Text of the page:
Hi everyone 👋,

📝 The Main Bit

In last week’s newsletter I wrote about how Michael Eavis has gifted land to a Housing Association for the development of affordable social housing for local residents of Pilton in Somerset.  He was quoted saying that if all farmers donated ten acres of land for development, then the housing problem would be solved.  While this does not seem to be a viable solution for most landowners, there is a landowner in England who has approximately 200,000 acres of land and in 2019 commissioned the Coming Home report to help tackle the housing crisis.

Since the formation of the Church of England in the Middle Ages, property and land has often been gifted from the wealthy.  The collection of land over this lengthy time has been owned and maintained by the Church Commissioners who are the Church of England’s main property arm.

Their report sets out five core values that define what good housing should look like: sustainable, safe, stable, sociable, and satisfying.  And challenges the Church to do its part by using its land and resources for the development of truly affordable homes.  It also encourages the Church to recognise social housing as fundamental to a society where no one is left behind, and communities thrive.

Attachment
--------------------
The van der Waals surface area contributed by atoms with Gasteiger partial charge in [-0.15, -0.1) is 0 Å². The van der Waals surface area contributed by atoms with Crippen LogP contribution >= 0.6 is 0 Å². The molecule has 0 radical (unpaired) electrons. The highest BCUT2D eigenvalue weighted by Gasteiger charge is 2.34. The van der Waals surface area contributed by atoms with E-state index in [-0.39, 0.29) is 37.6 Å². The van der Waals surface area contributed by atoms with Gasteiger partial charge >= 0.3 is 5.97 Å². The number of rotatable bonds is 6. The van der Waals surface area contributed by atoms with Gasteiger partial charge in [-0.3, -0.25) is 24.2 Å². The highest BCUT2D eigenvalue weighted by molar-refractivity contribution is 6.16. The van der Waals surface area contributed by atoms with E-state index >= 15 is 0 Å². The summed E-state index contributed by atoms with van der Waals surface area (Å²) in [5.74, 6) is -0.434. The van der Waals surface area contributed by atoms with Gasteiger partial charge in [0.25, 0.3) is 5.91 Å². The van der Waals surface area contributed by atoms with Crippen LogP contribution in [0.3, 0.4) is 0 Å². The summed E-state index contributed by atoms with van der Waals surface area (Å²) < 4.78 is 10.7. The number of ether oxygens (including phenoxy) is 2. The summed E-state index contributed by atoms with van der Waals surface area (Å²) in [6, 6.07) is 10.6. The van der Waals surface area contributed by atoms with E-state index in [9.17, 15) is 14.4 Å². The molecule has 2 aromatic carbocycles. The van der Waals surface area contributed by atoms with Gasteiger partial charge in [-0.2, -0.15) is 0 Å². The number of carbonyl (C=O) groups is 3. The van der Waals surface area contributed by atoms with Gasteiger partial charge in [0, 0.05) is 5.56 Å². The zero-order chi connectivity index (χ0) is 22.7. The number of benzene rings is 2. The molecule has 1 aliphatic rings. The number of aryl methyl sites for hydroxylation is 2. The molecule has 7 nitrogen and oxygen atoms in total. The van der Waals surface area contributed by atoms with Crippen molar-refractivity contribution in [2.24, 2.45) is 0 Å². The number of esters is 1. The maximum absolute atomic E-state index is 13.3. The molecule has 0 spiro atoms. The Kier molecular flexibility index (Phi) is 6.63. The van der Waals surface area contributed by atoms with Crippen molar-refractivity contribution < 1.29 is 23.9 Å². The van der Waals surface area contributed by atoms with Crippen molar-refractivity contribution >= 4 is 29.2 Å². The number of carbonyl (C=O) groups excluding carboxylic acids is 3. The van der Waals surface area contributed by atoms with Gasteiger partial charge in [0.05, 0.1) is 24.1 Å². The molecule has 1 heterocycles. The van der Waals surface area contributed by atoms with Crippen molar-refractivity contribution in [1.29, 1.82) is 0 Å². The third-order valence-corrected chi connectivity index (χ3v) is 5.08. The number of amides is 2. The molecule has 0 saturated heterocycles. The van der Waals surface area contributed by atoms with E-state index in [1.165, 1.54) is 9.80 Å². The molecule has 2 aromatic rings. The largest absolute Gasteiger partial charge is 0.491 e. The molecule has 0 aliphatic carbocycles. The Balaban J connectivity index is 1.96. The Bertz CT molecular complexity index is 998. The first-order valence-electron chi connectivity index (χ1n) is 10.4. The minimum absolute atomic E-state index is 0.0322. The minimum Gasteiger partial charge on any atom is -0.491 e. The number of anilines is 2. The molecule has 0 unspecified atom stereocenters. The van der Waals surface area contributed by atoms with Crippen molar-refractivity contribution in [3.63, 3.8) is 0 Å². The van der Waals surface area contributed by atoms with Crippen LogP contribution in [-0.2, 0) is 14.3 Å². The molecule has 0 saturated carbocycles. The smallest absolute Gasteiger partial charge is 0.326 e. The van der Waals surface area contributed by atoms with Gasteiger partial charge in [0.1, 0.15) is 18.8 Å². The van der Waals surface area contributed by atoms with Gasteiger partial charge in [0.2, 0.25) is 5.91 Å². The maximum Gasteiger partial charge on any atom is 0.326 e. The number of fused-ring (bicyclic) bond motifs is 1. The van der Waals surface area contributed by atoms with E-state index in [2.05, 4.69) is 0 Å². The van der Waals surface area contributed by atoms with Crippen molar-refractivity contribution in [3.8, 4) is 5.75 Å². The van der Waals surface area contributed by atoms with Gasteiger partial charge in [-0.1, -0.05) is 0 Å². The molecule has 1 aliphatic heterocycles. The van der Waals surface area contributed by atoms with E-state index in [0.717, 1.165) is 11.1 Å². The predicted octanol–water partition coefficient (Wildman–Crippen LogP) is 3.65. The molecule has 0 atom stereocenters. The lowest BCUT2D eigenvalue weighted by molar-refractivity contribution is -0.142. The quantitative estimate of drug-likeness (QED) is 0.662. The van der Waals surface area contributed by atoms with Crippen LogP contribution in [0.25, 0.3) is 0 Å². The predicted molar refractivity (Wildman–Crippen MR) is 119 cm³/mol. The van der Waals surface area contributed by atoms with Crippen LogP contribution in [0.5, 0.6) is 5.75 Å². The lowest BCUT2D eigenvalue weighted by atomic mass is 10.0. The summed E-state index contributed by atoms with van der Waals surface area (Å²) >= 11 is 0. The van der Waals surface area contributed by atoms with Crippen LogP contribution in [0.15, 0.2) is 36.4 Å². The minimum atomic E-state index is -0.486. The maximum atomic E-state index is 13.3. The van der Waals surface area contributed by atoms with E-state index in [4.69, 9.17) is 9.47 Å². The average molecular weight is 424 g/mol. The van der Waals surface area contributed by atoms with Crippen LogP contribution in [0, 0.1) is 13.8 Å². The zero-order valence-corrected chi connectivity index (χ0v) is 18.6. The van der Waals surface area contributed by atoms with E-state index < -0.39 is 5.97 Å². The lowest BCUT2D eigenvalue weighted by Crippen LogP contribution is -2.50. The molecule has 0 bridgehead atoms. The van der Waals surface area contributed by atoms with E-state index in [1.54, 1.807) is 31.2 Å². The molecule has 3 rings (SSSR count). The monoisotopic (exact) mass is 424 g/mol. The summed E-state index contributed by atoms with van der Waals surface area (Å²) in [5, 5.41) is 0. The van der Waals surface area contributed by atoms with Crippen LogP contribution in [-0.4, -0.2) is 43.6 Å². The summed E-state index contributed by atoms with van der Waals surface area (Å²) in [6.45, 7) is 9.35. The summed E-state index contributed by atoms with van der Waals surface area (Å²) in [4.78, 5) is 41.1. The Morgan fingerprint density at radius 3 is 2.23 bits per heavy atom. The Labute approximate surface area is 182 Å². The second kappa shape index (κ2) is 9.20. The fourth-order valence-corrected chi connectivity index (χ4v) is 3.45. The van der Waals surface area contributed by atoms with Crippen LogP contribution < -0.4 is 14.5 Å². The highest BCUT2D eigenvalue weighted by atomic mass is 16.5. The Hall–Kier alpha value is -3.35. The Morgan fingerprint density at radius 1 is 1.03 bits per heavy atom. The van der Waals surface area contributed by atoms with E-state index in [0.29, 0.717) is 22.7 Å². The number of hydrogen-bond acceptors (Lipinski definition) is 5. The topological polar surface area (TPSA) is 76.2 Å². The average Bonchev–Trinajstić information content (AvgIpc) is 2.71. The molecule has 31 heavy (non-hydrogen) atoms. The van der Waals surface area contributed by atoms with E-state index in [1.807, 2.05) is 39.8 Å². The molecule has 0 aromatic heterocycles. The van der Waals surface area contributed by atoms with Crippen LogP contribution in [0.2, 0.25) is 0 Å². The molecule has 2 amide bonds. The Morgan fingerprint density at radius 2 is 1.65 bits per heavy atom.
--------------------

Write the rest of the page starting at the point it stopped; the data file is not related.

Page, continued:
According to the National Housing Federation there are currently around eight million people in England that are living in overcrowded, unaffordable, or unsuitable housing.  For scale, on Census Day, 21st March 2021, the population of England was recorded as being 56,490,048 meaning that the 8 million people account for over 14% of the nation.  On average there are 2.4 people per household which would make approximately 3.3 million households that are living overcrowded, unaffordable, or unsuitable conditions.  That is not to say that 3.3 million properties need to be built because optimising the use of current stock would help alleviate some of the problem.

They propose a new Social Disposal Measure enabling the use of their land and buildings for social, environmental, and economic benefit.  The disposure of land is planned to deliver 28,500 new homes across England of which only 8,600 will be affordable.  This number highlights a big issue…if what is one of the largest landowners in England can only offer this much and it barely scratches the surface a systemic change is going to be necessary to combat the problem.

Also, mirroring the farmers from last week, the land owned by the Church of England generates the income that pays the salaries of the clergy and is required to be continued under Church Law.  Therefore, the selling off or donation of some parcels of land is not going to be possible without compromising their base operations.  And even if Parishes did try to sell off land, there is an implication in Charity Law that requires it to be sold to the highest bidder which blocks a developer who may be trying to build low-cost affordable housing when competing against a developer planning to build property for sale onto the open market at the highest premium.

What is suggested, and I agree, is a much longer-term plan.